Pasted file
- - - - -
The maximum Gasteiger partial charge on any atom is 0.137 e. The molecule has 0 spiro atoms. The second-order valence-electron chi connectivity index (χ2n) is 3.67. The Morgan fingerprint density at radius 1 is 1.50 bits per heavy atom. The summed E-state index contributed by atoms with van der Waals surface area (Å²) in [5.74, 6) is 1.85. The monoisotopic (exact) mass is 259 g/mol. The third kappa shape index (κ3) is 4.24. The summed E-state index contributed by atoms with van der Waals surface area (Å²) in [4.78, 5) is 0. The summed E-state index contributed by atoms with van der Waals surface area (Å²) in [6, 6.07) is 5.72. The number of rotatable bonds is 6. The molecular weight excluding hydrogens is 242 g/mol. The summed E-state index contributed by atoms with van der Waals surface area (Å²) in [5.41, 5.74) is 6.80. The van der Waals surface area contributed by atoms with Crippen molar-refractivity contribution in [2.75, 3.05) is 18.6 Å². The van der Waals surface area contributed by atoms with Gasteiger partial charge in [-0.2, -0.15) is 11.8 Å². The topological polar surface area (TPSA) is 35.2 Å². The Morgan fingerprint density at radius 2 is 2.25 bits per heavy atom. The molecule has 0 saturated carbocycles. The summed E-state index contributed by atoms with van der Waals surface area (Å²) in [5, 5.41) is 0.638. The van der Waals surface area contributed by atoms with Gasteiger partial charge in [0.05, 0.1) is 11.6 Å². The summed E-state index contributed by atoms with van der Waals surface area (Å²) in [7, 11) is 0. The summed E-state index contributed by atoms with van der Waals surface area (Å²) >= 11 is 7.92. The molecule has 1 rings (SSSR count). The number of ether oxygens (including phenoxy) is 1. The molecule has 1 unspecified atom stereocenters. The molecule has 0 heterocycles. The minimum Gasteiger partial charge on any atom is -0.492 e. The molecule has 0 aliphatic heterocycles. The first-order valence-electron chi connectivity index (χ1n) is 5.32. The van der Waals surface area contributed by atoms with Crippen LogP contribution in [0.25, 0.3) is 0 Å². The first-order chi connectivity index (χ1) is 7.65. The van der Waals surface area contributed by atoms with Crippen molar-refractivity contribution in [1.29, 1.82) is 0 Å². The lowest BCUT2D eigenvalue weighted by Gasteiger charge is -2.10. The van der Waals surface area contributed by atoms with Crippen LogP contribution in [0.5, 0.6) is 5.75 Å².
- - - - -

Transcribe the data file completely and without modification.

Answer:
The maximum Gasteiger partial charge on any atom is 0.137 e. The molecule has 0 spiro atoms. The second-order valence-electron chi connectivity index (χ2n) is 3.67. The Morgan fingerprint density at radius 1 is 1.50 bits per heavy atom. The summed E-state index contributed by atoms with van der Waals surface area (Å²) in [5.74, 6) is 1.85. The monoisotopic (exact) mass is 259 g/mol. The third kappa shape index (κ3) is 4.24. The summed E-state index contributed by atoms with van der Waals surface area (Å²) in [4.78, 5) is 0. The summed E-state index contributed by atoms with van der Waals surface area (Å²) in [6, 6.07) is 5.72. The number of rotatable bonds is 6. The molecular weight excluding hydrogens is 242 g/mol. The summed E-state index contributed by atoms with van der Waals surface area (Å²) in [5.41, 5.74) is 6.80. The van der Waals surface area contributed by atoms with Crippen molar-refractivity contribution in [2.75, 3.05) is 18.6 Å². The van der Waals surface area contributed by atoms with Gasteiger partial charge in [-0.2, -0.15) is 11.8 Å². The topological polar surface area (TPSA) is 35.2 Å². The Morgan fingerprint density at radius 2 is 2.25 bits per heavy atom. The molecule has 0 saturated carbocycles. The summed E-state index contributed by atoms with van der Waals surface area (Å²) in [5, 5.41) is 0.638. The van der Waals surface area contributed by atoms with Gasteiger partial charge in [0.05, 0.1) is 11.6 Å². The summed E-state index contributed by atoms with van der Waals surface area (Å²) in [7, 11) is 0. The summed E-state index contributed by atoms with van der Waals surface area (Å²) >= 11 is 7.92. The molecule has 1 rings (SSSR count). The number of ether oxygens (including phenoxy) is 1. The molecule has 1 unspecified atom stereocenters. The molecule has 0 heterocycles. The minimum Gasteiger partial charge on any atom is -0.492 e. The molecule has 0 aliphatic heterocycles. The first-order valence-electron chi connectivity index (χ1n) is 5.32. The van der Waals surface area contributed by atoms with Crippen LogP contribution in [0.25, 0.3) is 0 Å². The first-order chi connectivity index (χ1) is 7.65. The van der Waals surface area contributed by atoms with Crippen molar-refractivity contribution in [1.29, 1.82) is 0 Å². The lowest BCUT2D eigenvalue weighted by Gasteiger charge is -2.10. The van der Waals surface area contributed by atoms with Crippen LogP contribution in [0.5, 0.6) is 5.75 Å².